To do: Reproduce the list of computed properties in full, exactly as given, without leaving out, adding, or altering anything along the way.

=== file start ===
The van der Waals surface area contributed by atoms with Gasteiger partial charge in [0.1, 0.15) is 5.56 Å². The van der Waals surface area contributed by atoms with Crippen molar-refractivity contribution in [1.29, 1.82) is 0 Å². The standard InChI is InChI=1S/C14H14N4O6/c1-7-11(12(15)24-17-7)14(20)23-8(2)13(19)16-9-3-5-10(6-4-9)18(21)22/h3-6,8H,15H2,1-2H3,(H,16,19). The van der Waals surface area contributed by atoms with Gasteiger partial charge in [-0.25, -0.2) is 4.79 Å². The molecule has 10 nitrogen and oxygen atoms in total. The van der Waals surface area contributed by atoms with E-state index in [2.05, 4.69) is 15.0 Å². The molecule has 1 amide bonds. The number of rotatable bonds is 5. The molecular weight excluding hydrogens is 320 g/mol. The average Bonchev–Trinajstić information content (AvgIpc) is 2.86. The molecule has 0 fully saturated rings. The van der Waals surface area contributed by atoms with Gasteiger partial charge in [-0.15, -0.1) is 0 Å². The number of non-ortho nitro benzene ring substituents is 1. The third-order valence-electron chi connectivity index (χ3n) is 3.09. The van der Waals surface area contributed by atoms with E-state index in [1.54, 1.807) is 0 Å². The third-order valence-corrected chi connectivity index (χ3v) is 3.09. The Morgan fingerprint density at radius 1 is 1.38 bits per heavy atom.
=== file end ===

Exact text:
The van der Waals surface area contributed by atoms with Gasteiger partial charge in [0.1, 0.15) is 5.56 Å². The van der Waals surface area contributed by atoms with Crippen molar-refractivity contribution in [1.29, 1.82) is 0 Å². The standard InChI is InChI=1S/C14H14N4O6/c1-7-11(12(15)24-17-7)14(20)23-8(2)13(19)16-9-3-5-10(6-4-9)18(21)22/h3-6,8H,15H2,1-2H3,(H,16,19). The van der Waals surface area contributed by atoms with Gasteiger partial charge in [-0.25, -0.2) is 4.79 Å². The molecule has 10 nitrogen and oxygen atoms in total. The van der Waals surface area contributed by atoms with E-state index in [2.05, 4.69) is 15.0 Å². The molecule has 1 amide bonds. The number of rotatable bonds is 5. The molecular weight excluding hydrogens is 320 g/mol. The average Bonchev–Trinajstić information content (AvgIpc) is 2.86. The molecule has 0 fully saturated rings. The van der Waals surface area contributed by atoms with Gasteiger partial charge in [-0.15, -0.1) is 0 Å². The number of non-ortho nitro benzene ring substituents is 1. The third-order valence-electron chi connectivity index (χ3n) is 3.09. The van der Waals surface area contributed by atoms with E-state index in [1.54, 1.807) is 0 Å². The third-order valence-corrected chi connectivity index (χ3v) is 3.09. The Morgan fingerprint density at radius 1 is 1.38 bits per heavy atom.